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12 Ways to Spring Clean Your Business
 

Now's the time to revisit the basics of your business, tune up operations, improve customer relations, and clear out any cobwebs.

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When e-commerce company Groove Commerce sent over a list of spring cleaning items to tune up an online marketing strategy, it sounded like a fine thing to do. So I've taken some of their points and added a few others.

Why a spring cleaning? Because sometimes you need to shake the dust loose and examine routines that have become habitual. By doing so, you can see if there's anything needing correction or improvement. It may stop everyone from working like automatons and your customers from responding in kind. Let's start with the e-commerce selections from Groove and then move into other areas.

E-commerce

  • Switch up email acquisition--Did you spend the winter growing your subscriber base? Then consider trying some work to extend customer loyalty. Concentrate on deals and specials? Maybe it's time to draw them into your social networks. This might keep customers from falling into automatic responses to campaigns that may be lulling them to sleep.
  • Evaluate cross selling and add-on tactics--Suggesting additional products, either directly connected to what people buy or others that are related or complementary, is important in sales. Now is the time to revisit your choices and the effectiveness they had with customers.
  • Check your links--This goes well beyond your main site and extends into emails, newsletters, and other marketing collateral. The inevitable shifts in page structures and URLs can send people to page-not-found messages. Find the errors before your customer.
  • Set up advanced analytics functions--If you haven't expanded your use of Google Analytics, or whatever other packages you may use, then you're leaving important data on the table. See how people come onto your site, where they head, and what tends to be the last thing they see before leaving.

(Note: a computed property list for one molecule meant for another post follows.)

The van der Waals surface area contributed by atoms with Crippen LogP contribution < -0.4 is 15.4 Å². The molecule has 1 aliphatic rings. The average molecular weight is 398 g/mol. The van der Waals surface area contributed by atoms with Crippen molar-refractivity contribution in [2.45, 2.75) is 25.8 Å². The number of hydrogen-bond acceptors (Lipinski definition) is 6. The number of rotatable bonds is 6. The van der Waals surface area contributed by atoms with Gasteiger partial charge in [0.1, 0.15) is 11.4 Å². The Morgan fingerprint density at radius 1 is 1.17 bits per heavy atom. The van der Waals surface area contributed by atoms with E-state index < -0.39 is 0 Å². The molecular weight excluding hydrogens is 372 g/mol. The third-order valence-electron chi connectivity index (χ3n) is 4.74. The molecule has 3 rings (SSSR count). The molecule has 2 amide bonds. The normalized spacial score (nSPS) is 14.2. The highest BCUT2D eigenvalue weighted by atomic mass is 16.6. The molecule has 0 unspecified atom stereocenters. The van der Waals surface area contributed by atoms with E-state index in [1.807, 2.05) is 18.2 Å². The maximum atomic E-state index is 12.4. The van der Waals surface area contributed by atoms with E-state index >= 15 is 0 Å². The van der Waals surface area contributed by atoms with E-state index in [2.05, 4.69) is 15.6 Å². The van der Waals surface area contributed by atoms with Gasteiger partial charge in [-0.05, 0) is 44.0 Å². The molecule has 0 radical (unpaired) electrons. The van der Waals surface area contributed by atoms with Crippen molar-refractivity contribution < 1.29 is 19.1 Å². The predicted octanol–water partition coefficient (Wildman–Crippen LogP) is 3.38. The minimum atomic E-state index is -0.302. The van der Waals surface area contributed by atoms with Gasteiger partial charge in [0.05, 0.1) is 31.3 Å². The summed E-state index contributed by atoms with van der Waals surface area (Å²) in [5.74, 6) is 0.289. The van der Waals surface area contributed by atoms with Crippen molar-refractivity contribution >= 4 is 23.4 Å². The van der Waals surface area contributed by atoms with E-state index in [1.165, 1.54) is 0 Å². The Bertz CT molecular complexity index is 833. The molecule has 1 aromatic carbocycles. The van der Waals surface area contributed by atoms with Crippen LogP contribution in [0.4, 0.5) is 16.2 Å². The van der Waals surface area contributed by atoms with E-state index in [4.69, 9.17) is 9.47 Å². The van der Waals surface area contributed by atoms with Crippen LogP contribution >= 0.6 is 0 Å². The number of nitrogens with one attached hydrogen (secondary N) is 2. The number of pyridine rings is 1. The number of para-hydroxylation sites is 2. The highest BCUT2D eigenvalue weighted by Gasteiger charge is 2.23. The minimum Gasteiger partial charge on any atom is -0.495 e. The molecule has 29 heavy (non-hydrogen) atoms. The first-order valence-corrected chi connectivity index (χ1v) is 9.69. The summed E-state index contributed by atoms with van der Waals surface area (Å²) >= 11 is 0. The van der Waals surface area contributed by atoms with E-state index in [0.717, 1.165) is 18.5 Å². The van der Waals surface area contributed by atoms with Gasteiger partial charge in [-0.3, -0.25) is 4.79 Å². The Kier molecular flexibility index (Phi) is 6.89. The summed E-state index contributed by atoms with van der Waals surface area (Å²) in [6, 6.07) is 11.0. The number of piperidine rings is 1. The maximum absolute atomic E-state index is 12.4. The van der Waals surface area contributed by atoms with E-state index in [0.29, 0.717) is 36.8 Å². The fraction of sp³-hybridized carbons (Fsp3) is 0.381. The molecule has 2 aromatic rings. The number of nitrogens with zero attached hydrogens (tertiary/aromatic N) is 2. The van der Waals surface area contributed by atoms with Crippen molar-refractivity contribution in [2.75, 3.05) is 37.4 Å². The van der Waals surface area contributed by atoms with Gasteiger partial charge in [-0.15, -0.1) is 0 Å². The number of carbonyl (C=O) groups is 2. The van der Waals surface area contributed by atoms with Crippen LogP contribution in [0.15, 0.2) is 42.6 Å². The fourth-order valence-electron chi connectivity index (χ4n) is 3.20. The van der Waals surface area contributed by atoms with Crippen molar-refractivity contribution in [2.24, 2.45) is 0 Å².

Customer relations

  • Check your customer lists--Customer information can quickly go bad as people move, change email providers, and otherwise change their habits. Check the National Change of Address (NCOA) database to see if you still know where they live. Are the email addresses you have still good? When was the last time you heard from a customer?
  • Run a customer satisfaction survey--If people aren't happy, they're more likely to disappear than to let you know something is wrong. So find out how you're doing and see where you might strengthen operations.
  • Do some analysis--It's good to have customers, but not all of them will have the same value to you. Run an analysis to see which of them have the best lifetime customer value, who have been the heavy spenders of late, and, as importantly, which ones are expensive to maintain. Know who's being coddled and who might strengthen your business by leaving and ordering from a competitor.
  • And do some segmentation--Once you can classify customers, see what, if anything, they have in common. Can you notice any patterns that might help you identify other top customers? Might there be things you could do to edge decent customers into the best performer category?

Operations

  • Ask employees what is wrong--You may know your business from one view, but those on the daily firing line are more likely to see things that might becoming tripping points. Make sure that they understand you want to hear bad news and that no messengers will be injured in the process.
  • Competitive comparison--How do your products and services compare to those of your competitors. Revisit the question, as rivals may have improved things on their end. Be objective, as now is not the time to save face. You're better off saving sales.
  • Business partner plans--When's the last time you caught up with business partners, vendors and suppliers, and your distribution chain? Have conversations with the major players to see how relationships look from their end and whether they are making moves that might affect your company.
  • Vet your expenses--Now is also a good time to review utilities, phones, shipping, and any other services you have for your business. Are there changes you need or options you should consider? Can you get better pricing?

Too much on the list? Then pick a few things that might make the biggest difference to your business. And remember, if you don't get it all done for spring, keep going. It's never too late to improve your company.

IMAGE: Steven Puetzer/Getty
Last updated: May 1, 2013

ERIK SHERMAN's work has appeared in such publications as The Wall Street Journal, The New York Times Magazine, and Fortune. He also blogs for CBS MoneyWatch.
@ErikSherman




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